Insurance is always a gamble. Pet health insurance, much like human health insurance, is a bet that your pet’s covered medical expenses over its lifetime will add up to more than the premiums you pay. Following that logic, Howard got a health insurance plan through VPI for his late pet Chihuahua, Tonka. He paid his bills faithfully and filed only a few small claims over the years, until his pet suffered from heart problems in his last six months. This is the very situation that pet owners buy insurance for. How did things work out financially?
Before our pet-loving readers begin to worry: Tonka didn’t make it. He was put to sleep after suffering one too many instances of heart failure. Not for lack of medical care, though: he saw a veterinary cardiologist and was hospitalized at a 24-hour emergency clinic when he suffered sudden heart failure. We’re very sorry to hear that Tonka died, but that wasn’t the reason why Howard wrote to us. He was following up on a post from a few years ago, “Does Your Pet Need Health Insurance?” based on calculations by our number-crunching siblings over at Consumer Reports Money Advisor.
In that article, they argued that for most pet owners, you’re better off taking the money that you would have spent on insurance premiums and putting it in a savings account. After Tonka died, Howard put this theory to a real-world test, and came to the same conclusion.
I signed up for VPI Superior Plan (Best available) in 2006 for my Chihuahua Tonka. Prior to late 2012 I had submitted 3 small claims), once in 2006 which I submitted a $260 bill and VPI paid $151. Once in 2009 which VPI paid $0 and once in $2011 they paid $26.
In late 2012 my Chihuahua was diagnosed with cardiac issues. We had an emergency trip to the Vet which cost us $862, I was happy when I saw VPI reimbursed us $732, but it quickly went down hill from there. I was told we need to take Tonka to see a cardiologist. The visit to the Cardiologist cost $630 and VPI paid back $310, the biggest issue being VPI only covers $150 of a Echocardiogram which runs about $500 and is the best way to determine what is going on.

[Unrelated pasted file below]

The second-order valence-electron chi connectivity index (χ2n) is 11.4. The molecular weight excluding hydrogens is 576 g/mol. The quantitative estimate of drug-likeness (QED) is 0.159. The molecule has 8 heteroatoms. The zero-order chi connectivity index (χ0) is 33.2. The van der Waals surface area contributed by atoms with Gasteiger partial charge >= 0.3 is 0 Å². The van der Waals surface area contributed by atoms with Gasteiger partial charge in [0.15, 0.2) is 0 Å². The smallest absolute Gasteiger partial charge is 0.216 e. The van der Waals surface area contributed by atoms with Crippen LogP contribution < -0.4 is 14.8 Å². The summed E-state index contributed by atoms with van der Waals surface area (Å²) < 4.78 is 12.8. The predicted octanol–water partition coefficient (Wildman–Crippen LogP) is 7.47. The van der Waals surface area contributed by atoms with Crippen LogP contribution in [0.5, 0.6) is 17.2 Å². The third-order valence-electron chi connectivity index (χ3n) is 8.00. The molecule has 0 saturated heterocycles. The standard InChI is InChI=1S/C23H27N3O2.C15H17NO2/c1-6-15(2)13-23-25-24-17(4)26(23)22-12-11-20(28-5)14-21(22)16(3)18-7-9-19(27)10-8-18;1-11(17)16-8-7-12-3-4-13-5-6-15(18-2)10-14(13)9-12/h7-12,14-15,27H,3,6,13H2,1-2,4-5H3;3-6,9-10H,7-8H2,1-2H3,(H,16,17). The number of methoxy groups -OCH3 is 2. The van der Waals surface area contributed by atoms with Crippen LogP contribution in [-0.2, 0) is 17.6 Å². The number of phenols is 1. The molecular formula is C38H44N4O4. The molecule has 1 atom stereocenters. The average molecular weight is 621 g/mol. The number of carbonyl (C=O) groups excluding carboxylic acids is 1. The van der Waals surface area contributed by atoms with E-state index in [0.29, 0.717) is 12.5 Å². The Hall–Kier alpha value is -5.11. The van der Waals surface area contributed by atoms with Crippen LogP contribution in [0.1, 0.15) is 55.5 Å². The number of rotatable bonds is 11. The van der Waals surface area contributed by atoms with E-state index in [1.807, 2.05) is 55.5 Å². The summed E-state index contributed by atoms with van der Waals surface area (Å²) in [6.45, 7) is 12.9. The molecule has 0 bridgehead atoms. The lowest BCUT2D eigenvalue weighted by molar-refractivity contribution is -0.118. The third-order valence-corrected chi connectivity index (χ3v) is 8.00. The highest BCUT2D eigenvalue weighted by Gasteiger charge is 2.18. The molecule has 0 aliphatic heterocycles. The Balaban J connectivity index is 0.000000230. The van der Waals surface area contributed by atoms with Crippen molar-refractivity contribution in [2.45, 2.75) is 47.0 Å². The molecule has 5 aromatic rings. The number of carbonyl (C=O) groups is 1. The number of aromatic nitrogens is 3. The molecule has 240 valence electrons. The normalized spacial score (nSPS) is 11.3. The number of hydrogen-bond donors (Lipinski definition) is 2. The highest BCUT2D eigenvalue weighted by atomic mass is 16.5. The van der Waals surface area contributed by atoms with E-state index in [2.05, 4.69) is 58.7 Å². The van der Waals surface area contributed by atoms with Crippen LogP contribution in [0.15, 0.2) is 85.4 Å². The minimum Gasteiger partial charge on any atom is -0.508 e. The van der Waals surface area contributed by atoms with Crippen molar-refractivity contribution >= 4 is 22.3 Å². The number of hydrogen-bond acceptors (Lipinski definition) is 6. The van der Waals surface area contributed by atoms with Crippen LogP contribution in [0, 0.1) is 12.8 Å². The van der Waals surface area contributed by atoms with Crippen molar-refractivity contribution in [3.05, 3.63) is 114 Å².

It was determined his heart was failing and we were given a bunch of meds and asked to come back in 6 month for a follow up. The followup visit in March cost us $565 (another Echocardiogram and consultation). VPI paid just $247.
Then just 2 weeks later Tonka started having breathing issues at 3am. We rushed to the emergency room where they said he was going back into heart failure.
We left him there for 24hrs, while they kept him on oxygen and monitored him and gave him his meds through injections. The total bill for this was $1718 (see attached photo), VPI paid $256. 6 days later Tonka went back into Heart failure and we had to put him to sleep. (still waiting to see how much they reimburse me for).
When I questioned the reimbursement amount, especially for the last bill I was told that we had used our benefit allowance. And they don’t adjust based on where you live, obviously in some states 24 hour emergency care must be a lot cheaper then Northern VA. Also I guess next time my dog has a relapse or needs followup checkups I better tell him to wait until the year is up so I can actually take advantage of the insurance I’m paying for.
As a quick breakdown:
In 7 years of having their “Top of the Line Plan” and paid around $2200.
In that time period I submitted $4286 in claims (mostly in the last 6 months).
They paid out a total of $1801 in those 7 years..
So in total we paid $2200 + $4286 – $1801 = $4685
Had we not had insurance and just put money away, we would have paid $4286 out of pocket.
So having insurance cost us $399 more then not having it.
Needless to say I’d like to warn anyone who is considering Pet Insurance and especially if they are to avoid VPI.
That’s Howard’s experience: if you’ve crunched the numbers on your own pet’s health crises, please let us know!